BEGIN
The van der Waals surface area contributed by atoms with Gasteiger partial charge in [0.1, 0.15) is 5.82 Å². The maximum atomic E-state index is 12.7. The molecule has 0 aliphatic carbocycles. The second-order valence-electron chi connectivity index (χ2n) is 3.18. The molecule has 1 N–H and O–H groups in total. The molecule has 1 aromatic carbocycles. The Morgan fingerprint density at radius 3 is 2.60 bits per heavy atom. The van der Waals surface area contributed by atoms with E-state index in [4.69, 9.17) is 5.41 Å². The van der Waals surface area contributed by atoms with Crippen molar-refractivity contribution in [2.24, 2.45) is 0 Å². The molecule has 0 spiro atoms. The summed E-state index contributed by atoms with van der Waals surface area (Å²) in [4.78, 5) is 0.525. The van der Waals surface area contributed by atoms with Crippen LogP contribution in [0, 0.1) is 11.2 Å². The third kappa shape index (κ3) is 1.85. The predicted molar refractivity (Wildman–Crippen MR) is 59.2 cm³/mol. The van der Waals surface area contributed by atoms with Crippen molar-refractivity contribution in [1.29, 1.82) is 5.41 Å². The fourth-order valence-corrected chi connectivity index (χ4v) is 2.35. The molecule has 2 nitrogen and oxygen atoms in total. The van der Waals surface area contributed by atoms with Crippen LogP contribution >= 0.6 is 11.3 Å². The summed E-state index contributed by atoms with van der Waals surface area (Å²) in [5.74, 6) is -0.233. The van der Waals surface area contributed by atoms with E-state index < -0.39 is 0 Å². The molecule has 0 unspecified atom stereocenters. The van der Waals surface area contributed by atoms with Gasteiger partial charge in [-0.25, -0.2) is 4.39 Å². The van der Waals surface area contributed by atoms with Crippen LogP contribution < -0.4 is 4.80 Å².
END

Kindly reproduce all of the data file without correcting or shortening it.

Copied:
The van der Waals surface area contributed by atoms with Gasteiger partial charge in [0.1, 0.15) is 5.82 Å². The maximum atomic E-state index is 12.7. The molecule has 0 aliphatic carbocycles. The second-order valence-electron chi connectivity index (χ2n) is 3.18. The molecule has 1 N–H and O–H groups in total. The molecule has 1 aromatic carbocycles. The Morgan fingerprint density at radius 3 is 2.60 bits per heavy atom. The van der Waals surface area contributed by atoms with E-state index in [4.69, 9.17) is 5.41 Å². The van der Waals surface area contributed by atoms with Crippen molar-refractivity contribution in [2.24, 2.45) is 0 Å². The molecule has 0 spiro atoms. The summed E-state index contributed by atoms with van der Waals surface area (Å²) in [4.78, 5) is 0.525. The van der Waals surface area contributed by atoms with Crippen LogP contribution in [0, 0.1) is 11.2 Å². The third kappa shape index (κ3) is 1.85. The predicted molar refractivity (Wildman–Crippen MR) is 59.2 cm³/mol. The van der Waals surface area contributed by atoms with Crippen molar-refractivity contribution in [1.29, 1.82) is 5.41 Å². The fourth-order valence-corrected chi connectivity index (χ4v) is 2.35. The molecule has 2 nitrogen and oxygen atoms in total. The van der Waals surface area contributed by atoms with Crippen LogP contribution >= 0.6 is 11.3 Å². The summed E-state index contributed by atoms with van der Waals surface area (Å²) in [5.74, 6) is -0.233. The van der Waals surface area contributed by atoms with E-state index < -0.39 is 0 Å². The molecule has 0 unspecified atom stereocenters. The van der Waals surface area contributed by atoms with Gasteiger partial charge in [-0.25, -0.2) is 4.39 Å². The van der Waals surface area contributed by atoms with Crippen LogP contribution < -0.4 is 4.80 Å².